We’ve become so used to seeing SpaceX boosters land themselves back on the pad with clockwork reliability, that it’s easy to forget it took them a good number of attempts to get right. Inspired by SpaceX’s work, [Joe Barnard] of [BPS.Space] started working to replicate it at the model scale five years ago, with no engineering education or experience. On the latest attempt with a brand-new thrust vectoring Scout E rocket, he has gotten tantalizingly close to doing a controlled propulsive landing with a solid-fuel rocket motor.
We’ve all been thrilled to see the SpaceX rockets return to earth, landing elegantly on a floating pad. But those are liquid-fueled. The trick with a solid-fuel rocket motor is it can’t be throttled directly, which is a challenge when you need precision control to land. Thanks to [Joe]’s custom AVA flight computer and the remarkably consistent thrust curve of the Estes F15 black powder motors he used, it becomes a matter of igniting the descent motor at the right moment to make the vertical velocity zero at touchdown. However, [Joe] found that the time between sending the ignition signal and when peak thrust is reached was inconsistent, so he had to work around that. He did this by controlling how much of the thrust is spent in the vertical direction, by vectoring the motor side to side to spend some trust horizontally.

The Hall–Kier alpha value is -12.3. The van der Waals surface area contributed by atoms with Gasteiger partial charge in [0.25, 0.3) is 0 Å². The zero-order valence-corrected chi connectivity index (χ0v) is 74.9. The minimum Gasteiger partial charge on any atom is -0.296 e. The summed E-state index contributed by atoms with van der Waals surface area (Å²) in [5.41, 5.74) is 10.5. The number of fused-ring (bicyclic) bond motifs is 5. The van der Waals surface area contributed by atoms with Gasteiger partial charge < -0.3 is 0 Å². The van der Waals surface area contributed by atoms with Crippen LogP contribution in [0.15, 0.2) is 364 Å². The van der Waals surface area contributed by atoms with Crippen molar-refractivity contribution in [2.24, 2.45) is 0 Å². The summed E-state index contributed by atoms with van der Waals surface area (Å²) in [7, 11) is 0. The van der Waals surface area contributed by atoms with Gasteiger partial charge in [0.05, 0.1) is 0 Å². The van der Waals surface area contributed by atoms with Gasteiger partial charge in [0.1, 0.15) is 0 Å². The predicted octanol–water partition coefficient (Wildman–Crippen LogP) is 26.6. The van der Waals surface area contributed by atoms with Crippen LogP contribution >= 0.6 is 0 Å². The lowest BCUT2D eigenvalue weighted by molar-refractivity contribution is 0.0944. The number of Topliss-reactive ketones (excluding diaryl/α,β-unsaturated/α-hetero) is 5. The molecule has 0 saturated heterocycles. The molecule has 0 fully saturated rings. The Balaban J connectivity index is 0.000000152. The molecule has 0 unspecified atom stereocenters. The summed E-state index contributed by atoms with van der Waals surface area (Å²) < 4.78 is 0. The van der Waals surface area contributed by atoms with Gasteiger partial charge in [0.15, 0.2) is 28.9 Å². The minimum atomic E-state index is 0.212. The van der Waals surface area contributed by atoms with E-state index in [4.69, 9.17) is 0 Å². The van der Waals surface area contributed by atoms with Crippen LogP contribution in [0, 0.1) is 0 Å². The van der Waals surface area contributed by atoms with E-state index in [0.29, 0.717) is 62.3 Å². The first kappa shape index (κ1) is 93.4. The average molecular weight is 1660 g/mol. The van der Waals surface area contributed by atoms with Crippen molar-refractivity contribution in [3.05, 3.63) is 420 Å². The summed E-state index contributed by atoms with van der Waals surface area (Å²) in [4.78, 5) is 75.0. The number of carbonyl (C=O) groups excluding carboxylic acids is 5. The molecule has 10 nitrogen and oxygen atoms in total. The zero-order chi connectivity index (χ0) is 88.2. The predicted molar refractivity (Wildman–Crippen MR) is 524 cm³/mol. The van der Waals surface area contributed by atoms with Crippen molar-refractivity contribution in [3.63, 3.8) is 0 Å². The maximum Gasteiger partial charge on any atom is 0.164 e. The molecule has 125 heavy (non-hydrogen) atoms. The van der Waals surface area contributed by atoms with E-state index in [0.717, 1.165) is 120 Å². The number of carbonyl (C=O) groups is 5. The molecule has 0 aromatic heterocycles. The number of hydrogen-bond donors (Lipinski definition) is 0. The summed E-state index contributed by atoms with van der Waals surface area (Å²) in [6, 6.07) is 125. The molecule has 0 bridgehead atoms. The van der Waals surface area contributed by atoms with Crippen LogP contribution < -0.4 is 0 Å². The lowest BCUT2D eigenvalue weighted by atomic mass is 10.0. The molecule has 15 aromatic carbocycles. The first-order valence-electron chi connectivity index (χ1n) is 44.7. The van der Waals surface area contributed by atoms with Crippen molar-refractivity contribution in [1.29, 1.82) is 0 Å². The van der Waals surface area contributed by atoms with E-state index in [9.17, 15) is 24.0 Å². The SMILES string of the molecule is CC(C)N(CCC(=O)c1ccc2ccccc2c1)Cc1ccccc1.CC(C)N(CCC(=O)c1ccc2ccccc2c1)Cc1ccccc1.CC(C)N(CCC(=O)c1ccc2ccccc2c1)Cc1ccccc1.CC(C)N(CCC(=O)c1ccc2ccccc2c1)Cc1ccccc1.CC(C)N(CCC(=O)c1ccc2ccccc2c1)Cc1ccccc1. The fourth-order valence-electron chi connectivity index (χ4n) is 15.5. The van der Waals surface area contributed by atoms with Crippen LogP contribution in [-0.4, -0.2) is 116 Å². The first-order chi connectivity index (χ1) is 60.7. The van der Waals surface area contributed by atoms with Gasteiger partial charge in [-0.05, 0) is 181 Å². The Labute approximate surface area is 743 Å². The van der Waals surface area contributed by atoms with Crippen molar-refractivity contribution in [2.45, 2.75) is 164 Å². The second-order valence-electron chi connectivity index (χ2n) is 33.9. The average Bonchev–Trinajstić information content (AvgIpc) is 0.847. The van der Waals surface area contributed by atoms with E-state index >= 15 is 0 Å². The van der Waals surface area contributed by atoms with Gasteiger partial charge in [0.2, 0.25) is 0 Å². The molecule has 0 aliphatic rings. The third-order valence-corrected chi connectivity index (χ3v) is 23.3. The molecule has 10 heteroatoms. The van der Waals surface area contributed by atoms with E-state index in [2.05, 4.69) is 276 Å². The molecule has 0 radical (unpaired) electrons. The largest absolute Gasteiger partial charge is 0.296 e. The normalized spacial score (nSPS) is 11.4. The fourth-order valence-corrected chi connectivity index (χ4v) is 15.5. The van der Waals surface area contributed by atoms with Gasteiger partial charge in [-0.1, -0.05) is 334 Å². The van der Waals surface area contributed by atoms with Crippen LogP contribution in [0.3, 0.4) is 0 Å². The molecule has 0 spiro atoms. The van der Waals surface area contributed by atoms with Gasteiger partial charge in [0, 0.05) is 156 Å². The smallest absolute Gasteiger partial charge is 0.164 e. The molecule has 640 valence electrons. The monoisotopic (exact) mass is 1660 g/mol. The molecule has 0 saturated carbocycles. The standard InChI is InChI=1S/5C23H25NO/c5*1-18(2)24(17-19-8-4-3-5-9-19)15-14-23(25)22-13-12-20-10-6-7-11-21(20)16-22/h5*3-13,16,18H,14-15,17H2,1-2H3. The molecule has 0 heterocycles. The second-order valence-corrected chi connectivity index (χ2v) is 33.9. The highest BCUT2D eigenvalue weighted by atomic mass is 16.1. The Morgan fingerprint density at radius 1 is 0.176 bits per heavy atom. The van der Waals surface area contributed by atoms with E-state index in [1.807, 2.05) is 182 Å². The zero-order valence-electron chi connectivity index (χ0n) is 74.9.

In this attempt, the rocket tipped over on landing due to excessive horizontal movement at touchdown. Joe tracked the cause down to a weak GPS signal caused by antenna position and a possible bug in the Kalman filter that fuses all the sensor data for position and velocity estimation. Thanks to incredibly detailed telemetry and logging done by the flight computer, data from every launch are used for future improvements. We are looking forward to the next flight in a few weeks, during which [Joe] plans to tune and test the control software, among other minor improvements.
Almost every single part of this rocket is a display of engineering ingenuity. The landing struts are designed to absorb as much impact as possible without bouncing while being light and quick to deploy. The ascent motor is ejected simply by moving the thrust vectoring mount to one of its extremes, allowing the descent motor to drop into place. The rocket also features a complete emergency abort system with a parachute, which can be activated manually, or by the flight computer if it calculates that landing isn’t feasible. We already covered [Joe]’s latest launch pad, which is a very interesting project all by itself.
When you’re building and launching a variety of advanced model rockets like [Joe Barnard], you don’t want to spend time building (and debugging) specialized flight computers for every rocket configuration. This challenge has led him to create AVA (All Vehicle Avionics), an impressive model rocket flight computer that he intends to use on all his future rockets.
All of [Joe]’s rockets feature active stabilization and guidance, and comprehensive telemetry using a variety of sensors. On the board there are three separate microcontrollers connected over I2C or SPI, each with its own micro USB port. The two smaller microcontrollers are both ATSAMD21s, also used on the Arduino Zero. The first is used for GPS and inertial navigation, and uses data from onboard and external sensors like the two IMUs (one is a backup), GPS and barometer to estimate the rocket’s position, velocity and attitude, The second is for telemetry, and it handles all external communications via a Bluetooth modem or long range 900 Mhz radio. The main processor (MPU) is a NXP MK20DX256 (also used on the Teensy 3.2), which receives data from the other microcontrollers and handles all the real-time operations and control outputs.